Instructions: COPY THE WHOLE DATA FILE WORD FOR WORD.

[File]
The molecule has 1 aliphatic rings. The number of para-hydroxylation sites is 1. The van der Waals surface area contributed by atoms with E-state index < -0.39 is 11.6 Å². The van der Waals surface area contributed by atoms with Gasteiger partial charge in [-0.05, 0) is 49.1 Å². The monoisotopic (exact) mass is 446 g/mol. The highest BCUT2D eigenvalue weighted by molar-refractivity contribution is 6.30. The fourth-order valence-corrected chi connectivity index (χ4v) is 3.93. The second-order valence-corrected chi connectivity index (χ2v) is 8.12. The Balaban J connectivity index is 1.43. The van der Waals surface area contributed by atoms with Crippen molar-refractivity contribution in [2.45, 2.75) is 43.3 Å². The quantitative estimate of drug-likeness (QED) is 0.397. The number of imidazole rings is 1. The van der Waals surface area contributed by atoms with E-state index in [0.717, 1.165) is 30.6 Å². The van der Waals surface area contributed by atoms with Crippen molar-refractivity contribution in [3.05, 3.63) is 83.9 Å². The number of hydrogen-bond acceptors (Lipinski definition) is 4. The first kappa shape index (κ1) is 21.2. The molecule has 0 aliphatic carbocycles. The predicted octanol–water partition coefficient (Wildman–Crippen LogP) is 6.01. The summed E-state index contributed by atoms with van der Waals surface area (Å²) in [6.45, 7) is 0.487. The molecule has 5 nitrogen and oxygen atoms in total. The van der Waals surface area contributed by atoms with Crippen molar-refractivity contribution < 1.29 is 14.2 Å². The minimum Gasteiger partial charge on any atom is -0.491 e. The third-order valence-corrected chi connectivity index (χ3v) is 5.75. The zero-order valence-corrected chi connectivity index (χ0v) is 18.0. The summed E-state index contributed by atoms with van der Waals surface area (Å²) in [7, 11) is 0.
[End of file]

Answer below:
The molecule has 1 aliphatic rings. The number of para-hydroxylation sites is 1. The van der Waals surface area contributed by atoms with E-state index < -0.39 is 11.6 Å². The van der Waals surface area contributed by atoms with Gasteiger partial charge in [-0.05, 0) is 49.1 Å². The monoisotopic (exact) mass is 446 g/mol. The highest BCUT2D eigenvalue weighted by molar-refractivity contribution is 6.30. The fourth-order valence-corrected chi connectivity index (χ4v) is 3.93. The second-order valence-corrected chi connectivity index (χ2v) is 8.12. The Balaban J connectivity index is 1.43. The van der Waals surface area contributed by atoms with Crippen molar-refractivity contribution in [2.45, 2.75) is 43.3 Å². The quantitative estimate of drug-likeness (QED) is 0.397. The number of imidazole rings is 1. The van der Waals surface area contributed by atoms with E-state index in [0.717, 1.165) is 30.6 Å². The van der Waals surface area contributed by atoms with Crippen molar-refractivity contribution in [3.05, 3.63) is 83.9 Å². The number of hydrogen-bond acceptors (Lipinski definition) is 4. The first kappa shape index (κ1) is 21.2. The molecule has 0 aliphatic carbocycles. The predicted octanol–water partition coefficient (Wildman–Crippen LogP) is 6.01. The summed E-state index contributed by atoms with van der Waals surface area (Å²) in [6.45, 7) is 0.487. The molecule has 5 nitrogen and oxygen atoms in total. The van der Waals surface area contributed by atoms with Crippen molar-refractivity contribution < 1.29 is 14.2 Å². The minimum Gasteiger partial charge on any atom is -0.491 e. The third-order valence-corrected chi connectivity index (χ3v) is 5.75. The zero-order valence-corrected chi connectivity index (χ0v) is 18.0. The summed E-state index contributed by atoms with van der Waals surface area (Å²) in [7, 11) is 0.